Poor Stu. He just wants a new stadium and if he can't get what he wants, he'll just take his team and go elsewhere.

No more Rays for you, says Sternbergermeister.

One of the problems is that the Rays rolled into town in 1998 with lots of promises and, until 2008, delivered little.

Meanwhile, downtown St. Petersburg began to thrive, but not because of the Rays.

Many developers, business owners and artists in this town would scoff at the claim of some Rays supporters that the team is a shot in the arm for local business. Ferg's Sports Bar is an exception, but it had a loyal following before baseball arrived.

Russ Bond, general manager of the Renaissance Vinoy Resort, estimates that 5 percent of the hotel's business comes from visiting teams and fans who are here for 81 games a year. If the team leaves downtown, he says, it would be a "huge loss" for the hotel and the city.

But the Vinoy, one of the city's jewels, is usually at capacity, especially for weddings and conferences, said Mary LeMay, a receptionist in guest services at the hotel. "We're packed right now," LeMay said Thursday evening.

The business group ABC Coalition said in January that estimates have put the team's annual economic impact as high as $298 million. But, as some sports economists have noted, that's a stretch.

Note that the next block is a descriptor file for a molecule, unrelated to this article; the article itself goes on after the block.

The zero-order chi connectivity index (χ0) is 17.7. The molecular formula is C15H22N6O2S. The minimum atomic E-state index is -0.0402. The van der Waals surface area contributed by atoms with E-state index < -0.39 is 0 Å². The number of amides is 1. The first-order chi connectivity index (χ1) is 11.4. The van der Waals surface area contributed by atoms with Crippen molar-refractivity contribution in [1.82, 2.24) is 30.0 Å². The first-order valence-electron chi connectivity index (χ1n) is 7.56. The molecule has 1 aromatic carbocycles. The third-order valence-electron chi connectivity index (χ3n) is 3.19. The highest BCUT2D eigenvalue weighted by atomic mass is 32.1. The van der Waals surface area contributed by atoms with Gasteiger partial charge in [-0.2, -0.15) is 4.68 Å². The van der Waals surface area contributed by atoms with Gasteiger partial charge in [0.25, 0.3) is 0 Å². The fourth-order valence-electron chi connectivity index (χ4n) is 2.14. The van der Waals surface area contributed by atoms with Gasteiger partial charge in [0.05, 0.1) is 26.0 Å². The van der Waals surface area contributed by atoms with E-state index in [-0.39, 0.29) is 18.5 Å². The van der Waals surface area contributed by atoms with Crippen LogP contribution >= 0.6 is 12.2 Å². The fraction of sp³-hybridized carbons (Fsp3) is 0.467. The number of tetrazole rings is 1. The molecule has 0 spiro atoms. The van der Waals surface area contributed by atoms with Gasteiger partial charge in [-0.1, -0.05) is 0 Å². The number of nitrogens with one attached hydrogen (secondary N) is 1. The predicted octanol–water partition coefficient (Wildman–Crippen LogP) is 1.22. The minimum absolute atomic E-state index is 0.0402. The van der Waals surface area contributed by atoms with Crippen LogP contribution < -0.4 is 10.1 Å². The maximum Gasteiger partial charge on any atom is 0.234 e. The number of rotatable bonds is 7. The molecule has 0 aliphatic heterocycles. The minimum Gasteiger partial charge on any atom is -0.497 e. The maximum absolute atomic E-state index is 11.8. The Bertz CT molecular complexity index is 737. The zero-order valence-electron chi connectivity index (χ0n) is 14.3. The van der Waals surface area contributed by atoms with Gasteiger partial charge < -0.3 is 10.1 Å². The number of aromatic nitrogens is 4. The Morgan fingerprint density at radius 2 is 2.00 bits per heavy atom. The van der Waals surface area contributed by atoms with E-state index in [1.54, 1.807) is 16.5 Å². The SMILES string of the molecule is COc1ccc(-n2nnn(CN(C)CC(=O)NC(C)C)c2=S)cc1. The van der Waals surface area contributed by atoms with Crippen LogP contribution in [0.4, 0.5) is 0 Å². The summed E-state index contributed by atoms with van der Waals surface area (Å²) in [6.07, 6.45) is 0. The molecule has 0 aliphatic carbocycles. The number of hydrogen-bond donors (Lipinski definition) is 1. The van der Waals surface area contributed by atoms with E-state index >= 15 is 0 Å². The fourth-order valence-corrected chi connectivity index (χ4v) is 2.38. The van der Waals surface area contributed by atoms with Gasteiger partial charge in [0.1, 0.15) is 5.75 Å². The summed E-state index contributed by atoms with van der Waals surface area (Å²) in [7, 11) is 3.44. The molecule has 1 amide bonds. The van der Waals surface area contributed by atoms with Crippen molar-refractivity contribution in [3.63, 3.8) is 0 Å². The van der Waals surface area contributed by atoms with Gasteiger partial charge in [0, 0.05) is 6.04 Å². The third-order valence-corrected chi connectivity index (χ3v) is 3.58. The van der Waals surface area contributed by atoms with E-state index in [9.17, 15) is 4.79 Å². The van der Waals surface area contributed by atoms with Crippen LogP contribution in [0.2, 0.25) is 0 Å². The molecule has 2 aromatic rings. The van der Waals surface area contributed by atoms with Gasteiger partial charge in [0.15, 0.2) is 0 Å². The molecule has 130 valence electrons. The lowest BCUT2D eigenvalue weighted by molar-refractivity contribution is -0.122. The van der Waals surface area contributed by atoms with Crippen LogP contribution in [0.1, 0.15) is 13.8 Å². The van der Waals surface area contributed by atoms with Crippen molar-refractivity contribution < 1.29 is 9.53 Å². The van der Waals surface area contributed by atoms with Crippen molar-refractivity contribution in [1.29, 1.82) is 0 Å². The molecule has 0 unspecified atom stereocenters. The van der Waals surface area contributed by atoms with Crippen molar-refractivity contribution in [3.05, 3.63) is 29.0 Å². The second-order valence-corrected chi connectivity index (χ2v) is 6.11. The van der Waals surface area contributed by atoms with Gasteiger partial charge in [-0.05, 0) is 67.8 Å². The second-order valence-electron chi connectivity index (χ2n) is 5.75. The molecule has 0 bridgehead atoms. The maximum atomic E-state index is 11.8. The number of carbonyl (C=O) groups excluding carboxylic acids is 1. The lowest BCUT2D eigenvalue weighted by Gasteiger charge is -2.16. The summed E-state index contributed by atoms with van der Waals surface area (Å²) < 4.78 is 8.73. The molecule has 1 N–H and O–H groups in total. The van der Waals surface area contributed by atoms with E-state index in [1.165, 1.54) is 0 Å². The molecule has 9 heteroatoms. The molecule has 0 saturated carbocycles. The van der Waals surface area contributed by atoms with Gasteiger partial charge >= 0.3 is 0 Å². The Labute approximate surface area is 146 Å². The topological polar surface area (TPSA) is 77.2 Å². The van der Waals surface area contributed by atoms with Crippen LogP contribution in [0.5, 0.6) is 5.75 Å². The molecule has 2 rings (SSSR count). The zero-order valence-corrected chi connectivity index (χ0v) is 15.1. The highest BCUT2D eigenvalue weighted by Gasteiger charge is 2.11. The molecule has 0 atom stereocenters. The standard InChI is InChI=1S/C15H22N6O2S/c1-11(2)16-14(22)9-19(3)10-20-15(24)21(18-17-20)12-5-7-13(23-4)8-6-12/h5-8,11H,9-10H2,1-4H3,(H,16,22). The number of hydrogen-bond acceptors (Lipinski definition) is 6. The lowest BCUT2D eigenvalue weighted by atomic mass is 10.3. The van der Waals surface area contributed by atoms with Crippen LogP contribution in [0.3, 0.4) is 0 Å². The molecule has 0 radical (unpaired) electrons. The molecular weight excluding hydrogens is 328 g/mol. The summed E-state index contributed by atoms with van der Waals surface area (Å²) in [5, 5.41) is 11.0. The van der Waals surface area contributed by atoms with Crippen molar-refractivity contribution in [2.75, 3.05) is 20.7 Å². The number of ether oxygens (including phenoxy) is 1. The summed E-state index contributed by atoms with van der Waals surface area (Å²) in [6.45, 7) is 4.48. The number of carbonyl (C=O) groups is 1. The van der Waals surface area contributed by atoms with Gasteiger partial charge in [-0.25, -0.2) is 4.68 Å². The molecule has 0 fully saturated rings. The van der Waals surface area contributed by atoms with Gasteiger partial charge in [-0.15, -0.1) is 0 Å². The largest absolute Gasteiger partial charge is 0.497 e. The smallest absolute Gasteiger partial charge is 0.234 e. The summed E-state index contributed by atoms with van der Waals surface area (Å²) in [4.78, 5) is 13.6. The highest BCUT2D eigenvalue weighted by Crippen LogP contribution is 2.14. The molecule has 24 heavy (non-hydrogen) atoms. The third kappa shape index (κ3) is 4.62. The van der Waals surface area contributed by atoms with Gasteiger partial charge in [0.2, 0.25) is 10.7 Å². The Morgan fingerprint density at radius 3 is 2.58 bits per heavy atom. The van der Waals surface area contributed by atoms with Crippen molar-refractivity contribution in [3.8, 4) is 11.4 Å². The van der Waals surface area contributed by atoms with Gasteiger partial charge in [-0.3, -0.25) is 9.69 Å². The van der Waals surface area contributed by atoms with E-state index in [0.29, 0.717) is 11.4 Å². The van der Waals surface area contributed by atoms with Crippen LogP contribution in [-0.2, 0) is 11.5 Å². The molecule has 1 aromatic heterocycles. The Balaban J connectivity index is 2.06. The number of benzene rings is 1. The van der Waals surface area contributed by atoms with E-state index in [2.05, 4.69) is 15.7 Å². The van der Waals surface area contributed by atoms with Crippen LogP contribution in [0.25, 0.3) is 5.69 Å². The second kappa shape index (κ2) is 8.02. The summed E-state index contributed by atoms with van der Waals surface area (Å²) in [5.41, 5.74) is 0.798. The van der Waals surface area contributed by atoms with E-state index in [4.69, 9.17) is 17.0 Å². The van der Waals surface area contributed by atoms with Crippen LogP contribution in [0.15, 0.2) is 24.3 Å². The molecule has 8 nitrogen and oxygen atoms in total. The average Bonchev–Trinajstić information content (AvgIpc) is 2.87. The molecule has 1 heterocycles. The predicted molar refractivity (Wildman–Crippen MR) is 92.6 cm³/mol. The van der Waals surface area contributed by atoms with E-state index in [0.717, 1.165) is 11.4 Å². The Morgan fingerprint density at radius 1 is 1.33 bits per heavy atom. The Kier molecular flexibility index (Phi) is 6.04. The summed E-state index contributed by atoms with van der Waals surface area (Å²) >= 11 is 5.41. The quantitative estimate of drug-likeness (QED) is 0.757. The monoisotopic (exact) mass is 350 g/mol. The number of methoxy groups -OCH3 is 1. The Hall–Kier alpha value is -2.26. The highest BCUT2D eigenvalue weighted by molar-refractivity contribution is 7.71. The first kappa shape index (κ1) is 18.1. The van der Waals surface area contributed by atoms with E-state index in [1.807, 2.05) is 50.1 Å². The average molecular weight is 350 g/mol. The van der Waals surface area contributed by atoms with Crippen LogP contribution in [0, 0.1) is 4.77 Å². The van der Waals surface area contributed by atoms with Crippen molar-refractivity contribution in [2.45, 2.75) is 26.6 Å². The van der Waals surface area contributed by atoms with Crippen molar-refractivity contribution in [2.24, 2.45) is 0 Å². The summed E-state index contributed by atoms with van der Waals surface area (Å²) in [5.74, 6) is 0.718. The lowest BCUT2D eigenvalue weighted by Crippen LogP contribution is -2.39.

Ovation, Signature, Park Shore and Vinoy Place condominiums weren't built because there is a Major League Baseball team here.

Here's a reality check: The Rays are not the heart of downtown. The sprawling vistas of public waterfront are the crown jewel of this city. You can see why the Rays once wanted to be a part of that scene.

Beach Drive has become a great destination because of its other attributes — the beautiful waterfront with passive parks close to shops and restaurants.

Bars and restaurants like Drynk, Taps Wine and Beer Merchants, and Acropolis Bar & Grill are lining up to come to downtown. When I talked to the owners of those establishments a few weeks ago, not one mentioned the Rays connection — or BayWalk, for that matter.